A promising "word processor" to modify genomes


An American team has developed a macromolecule potentially capable of better targeting genetic diseases while reducing accidental alterations.

By Hervé Morin Posted yesterday at 17:00

Time to Reading 3 min.

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Representation of the double helix DNA.
Representation of the double helix DNA. AFP

Genetics continues to refine its genome editing tools, an expression that refers to the ability to inactivate, replace, or repair genes by modifying the sequence of "letters" – the A, T bases , C and G – which carry the information contained in the DNA. The revolution represented by Crispr-Cas9, a system discovered in 2012 making it possible to carry out these operations in an easy and inexpensive way, suggested that total gene control had occurred.

In fact, the technique is still very imperfect: DNA breakage and the repair mechanisms on which it is based may be unclear and cause undesirable effects, such as insertions and loss of genetic material at the targeted site, or off-target changes. And it does not work in all cell types. In total, very few of the more than 75,000 known genetic mutations involved in diseases can in practice be corrected.

New tool

An article published in Nature, Monday, October 21, presents a technique potentially capable of repairing 89% of these deleterious genetic variants. A team led by David Liu (Broad Institute, Cambridge, Massachusetts) describes a new tool, called "Premium editing"premium meaning "first", "principal" or "excellent", but also "initiate a reaction". The team of David Liu had already proposed in 2016 base editors, able to induce point mutations – transitions replacing C by T or G by A, and vice versa – without breaking the two strands constituting the double helix of DNA. But they were unable to perform all twelve possible permutations, such as converting a T-A base pair to A-T, an operation that would be required to correct one of the most common causes of sickle cell disease.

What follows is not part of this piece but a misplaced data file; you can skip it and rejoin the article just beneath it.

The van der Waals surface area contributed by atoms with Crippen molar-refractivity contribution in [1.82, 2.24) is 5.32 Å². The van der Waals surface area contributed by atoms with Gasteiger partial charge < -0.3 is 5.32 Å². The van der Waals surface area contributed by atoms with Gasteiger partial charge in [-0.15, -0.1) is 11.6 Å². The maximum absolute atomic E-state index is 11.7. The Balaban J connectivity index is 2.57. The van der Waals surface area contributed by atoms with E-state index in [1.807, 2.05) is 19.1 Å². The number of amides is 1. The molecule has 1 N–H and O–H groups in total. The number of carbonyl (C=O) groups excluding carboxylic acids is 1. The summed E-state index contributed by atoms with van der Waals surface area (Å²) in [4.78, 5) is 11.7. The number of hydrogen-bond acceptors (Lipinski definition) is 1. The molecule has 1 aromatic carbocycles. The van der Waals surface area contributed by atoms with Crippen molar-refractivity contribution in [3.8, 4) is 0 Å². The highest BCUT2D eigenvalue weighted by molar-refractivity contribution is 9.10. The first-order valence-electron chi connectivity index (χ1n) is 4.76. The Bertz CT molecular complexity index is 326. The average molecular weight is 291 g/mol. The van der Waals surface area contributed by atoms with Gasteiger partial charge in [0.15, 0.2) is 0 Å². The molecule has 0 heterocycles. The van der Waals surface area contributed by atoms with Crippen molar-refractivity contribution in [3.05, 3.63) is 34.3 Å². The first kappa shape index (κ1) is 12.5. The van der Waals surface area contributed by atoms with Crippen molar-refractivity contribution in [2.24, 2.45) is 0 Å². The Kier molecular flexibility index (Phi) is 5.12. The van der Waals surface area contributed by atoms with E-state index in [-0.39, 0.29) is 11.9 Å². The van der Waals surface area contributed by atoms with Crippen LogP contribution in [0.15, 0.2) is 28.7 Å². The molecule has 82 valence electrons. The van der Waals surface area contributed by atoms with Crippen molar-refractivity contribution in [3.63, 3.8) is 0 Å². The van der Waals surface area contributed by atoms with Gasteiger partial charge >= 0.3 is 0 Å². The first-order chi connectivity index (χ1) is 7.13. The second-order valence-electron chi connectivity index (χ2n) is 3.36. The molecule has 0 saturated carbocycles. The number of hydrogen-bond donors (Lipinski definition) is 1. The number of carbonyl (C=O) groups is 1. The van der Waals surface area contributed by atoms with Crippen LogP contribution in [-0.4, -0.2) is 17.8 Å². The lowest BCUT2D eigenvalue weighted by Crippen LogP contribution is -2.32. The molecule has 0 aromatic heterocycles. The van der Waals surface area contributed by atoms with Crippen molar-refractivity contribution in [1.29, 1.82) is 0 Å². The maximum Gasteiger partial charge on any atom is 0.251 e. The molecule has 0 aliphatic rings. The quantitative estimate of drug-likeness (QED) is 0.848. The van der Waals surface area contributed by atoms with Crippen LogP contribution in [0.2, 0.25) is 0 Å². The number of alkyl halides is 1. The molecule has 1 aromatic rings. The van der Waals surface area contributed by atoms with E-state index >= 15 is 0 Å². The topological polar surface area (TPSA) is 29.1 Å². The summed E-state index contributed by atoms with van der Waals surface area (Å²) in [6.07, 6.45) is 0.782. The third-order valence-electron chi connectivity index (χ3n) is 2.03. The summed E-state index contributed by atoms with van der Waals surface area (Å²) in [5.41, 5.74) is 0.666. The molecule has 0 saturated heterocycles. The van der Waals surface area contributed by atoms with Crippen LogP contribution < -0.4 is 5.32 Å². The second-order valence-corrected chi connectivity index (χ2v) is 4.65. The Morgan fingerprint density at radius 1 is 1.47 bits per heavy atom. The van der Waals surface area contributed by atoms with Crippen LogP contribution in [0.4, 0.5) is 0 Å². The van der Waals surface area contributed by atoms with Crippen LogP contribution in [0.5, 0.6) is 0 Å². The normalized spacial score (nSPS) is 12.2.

The premium editor developed by Liu and his postdoctoral fellow Andrew Anzalone overcomes these limitations and does more. The researchers combined an enzyme, Cas9, with a second enzyme called "reverse transcriptase". The resulting molecular machine, when coupled to a guide made of RNA (a molecule complementary to the targeted DNA), can both look for a specific site on the DNA and make the new genetic information that will take over. place of the target sequence. And all without breaking the two strands of the DNA molecule, which greatly reduces the risk of faulty repair.


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